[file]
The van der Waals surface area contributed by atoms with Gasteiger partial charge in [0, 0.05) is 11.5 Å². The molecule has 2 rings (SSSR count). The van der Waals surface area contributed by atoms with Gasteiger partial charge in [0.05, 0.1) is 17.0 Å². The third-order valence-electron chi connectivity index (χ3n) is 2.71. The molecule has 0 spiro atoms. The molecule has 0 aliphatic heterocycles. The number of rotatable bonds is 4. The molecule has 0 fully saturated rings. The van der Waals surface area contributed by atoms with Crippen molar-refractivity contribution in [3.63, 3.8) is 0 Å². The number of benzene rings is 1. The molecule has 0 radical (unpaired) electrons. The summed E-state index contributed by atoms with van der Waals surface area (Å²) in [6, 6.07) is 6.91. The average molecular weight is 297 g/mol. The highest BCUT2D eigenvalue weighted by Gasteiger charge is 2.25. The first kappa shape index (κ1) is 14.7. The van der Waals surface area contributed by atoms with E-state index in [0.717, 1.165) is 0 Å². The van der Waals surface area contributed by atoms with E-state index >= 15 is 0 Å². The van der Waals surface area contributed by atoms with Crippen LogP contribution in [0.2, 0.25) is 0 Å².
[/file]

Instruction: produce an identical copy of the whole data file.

The van der Waals surface area contributed by atoms with Gasteiger partial charge in [0, 0.05) is 11.5 Å². The molecule has 2 rings (SSSR count). The van der Waals surface area contributed by atoms with Gasteiger partial charge in [0.05, 0.1) is 17.0 Å². The third-order valence-electron chi connectivity index (χ3n) is 2.71. The molecule has 0 spiro atoms. The molecule has 0 aliphatic heterocycles. The number of rotatable bonds is 4. The molecule has 0 fully saturated rings. The van der Waals surface area contributed by atoms with Crippen molar-refractivity contribution in [3.63, 3.8) is 0 Å². The number of benzene rings is 1. The molecule has 0 radical (unpaired) electrons. The summed E-state index contributed by atoms with van der Waals surface area (Å²) in [6, 6.07) is 6.91. The average molecular weight is 297 g/mol. The highest BCUT2D eigenvalue weighted by Gasteiger charge is 2.25. The first kappa shape index (κ1) is 14.7. The van der Waals surface area contributed by atoms with E-state index in [0.717, 1.165) is 0 Å². The van der Waals surface area contributed by atoms with E-state index >= 15 is 0 Å². The van der Waals surface area contributed by atoms with Crippen LogP contribution in [0.2, 0.25) is 0 Å².